Evolution of the pathogen content during co-composting of winery and distillery wastes.Bioresour Technol. 2008 Oct; 99(15):7299-306.BT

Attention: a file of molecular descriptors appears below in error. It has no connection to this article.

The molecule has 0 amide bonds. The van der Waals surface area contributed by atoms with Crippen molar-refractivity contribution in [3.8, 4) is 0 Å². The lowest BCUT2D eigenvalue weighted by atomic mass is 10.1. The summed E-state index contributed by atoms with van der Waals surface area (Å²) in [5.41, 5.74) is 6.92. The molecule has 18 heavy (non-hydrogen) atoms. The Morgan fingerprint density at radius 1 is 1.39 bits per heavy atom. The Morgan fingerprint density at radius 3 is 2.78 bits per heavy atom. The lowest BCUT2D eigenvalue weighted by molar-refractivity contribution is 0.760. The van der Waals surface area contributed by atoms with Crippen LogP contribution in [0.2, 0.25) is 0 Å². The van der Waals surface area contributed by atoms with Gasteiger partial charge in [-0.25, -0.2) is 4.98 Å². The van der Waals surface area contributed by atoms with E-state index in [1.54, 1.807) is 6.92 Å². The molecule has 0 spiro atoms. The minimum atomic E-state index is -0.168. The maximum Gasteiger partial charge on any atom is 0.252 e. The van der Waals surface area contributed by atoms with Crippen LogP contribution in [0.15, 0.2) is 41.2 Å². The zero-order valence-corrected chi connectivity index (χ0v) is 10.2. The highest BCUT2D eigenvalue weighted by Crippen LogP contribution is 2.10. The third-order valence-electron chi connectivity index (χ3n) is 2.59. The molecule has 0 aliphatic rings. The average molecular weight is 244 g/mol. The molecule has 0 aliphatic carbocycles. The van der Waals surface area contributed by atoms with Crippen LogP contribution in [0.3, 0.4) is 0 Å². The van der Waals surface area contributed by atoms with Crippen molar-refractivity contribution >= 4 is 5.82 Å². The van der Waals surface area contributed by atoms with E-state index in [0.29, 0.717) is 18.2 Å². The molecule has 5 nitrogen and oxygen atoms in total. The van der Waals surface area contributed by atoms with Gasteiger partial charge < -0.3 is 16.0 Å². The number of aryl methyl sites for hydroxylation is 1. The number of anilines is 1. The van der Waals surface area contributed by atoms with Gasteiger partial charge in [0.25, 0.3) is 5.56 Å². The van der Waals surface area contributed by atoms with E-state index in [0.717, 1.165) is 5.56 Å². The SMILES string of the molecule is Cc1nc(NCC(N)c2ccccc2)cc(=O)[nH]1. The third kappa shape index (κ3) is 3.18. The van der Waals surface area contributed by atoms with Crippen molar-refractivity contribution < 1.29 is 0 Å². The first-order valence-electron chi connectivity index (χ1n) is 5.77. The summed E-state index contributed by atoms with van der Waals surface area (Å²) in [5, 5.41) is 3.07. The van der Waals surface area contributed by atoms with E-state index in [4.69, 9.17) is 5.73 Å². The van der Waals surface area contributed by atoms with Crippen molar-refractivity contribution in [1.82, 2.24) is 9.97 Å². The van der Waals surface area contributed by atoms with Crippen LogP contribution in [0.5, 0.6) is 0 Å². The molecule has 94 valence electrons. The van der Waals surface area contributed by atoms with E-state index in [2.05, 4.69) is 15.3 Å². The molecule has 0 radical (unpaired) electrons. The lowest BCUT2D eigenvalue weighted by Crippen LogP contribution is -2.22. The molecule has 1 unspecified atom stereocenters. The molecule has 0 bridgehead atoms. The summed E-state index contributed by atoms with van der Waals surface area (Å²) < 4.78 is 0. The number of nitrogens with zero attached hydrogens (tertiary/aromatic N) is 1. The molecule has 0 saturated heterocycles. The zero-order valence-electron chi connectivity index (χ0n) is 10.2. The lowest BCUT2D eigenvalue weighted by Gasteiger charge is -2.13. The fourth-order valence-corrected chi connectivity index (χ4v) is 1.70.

The aim of this study was to monitor some microbial indicators and pathogen contents (sulphite reducers clostridia, total enterobacteriaceae, total coliforms, faecal coliforms (Escherichia coli), enterococci, Staphylococcus aureus and Salmonella spp.) throughout the co-composting of wastes from the winery and distillery industry with other organic residues, as well as the effect of the composting system used. Seven different piles using mixtures of winery-distillery wastes with other organic materials were prepared. P1 and P2 were made using grape stalk (GS), grape marc (GM), exhausted grape marc (EGM) and sewage sludge (SS), whereas in P3 and P4 were also used exhausted grape marc with cow manure (CW) and poultry manure (PM), respectively, using the Rutgers system. Additionally, P2 was watered with vinasse (V). The rest of piles (P5, P6 and P7) were prepared with grape marc, exhausted grape marc, cow manure and poultry manure, using the turning system. The effectiveness of the composting process to reduce the pathogen content was higher in the static aerated piles than in those elaborated with the turning. The relatively high temperatures (50-60 degrees C) reached in some of the piles produced a notable decrease in some microbial groups, such as total and faecal coliforms (E. coli), but the characteristics of the raw materials used notably influenced the pathogen contents of the end-product.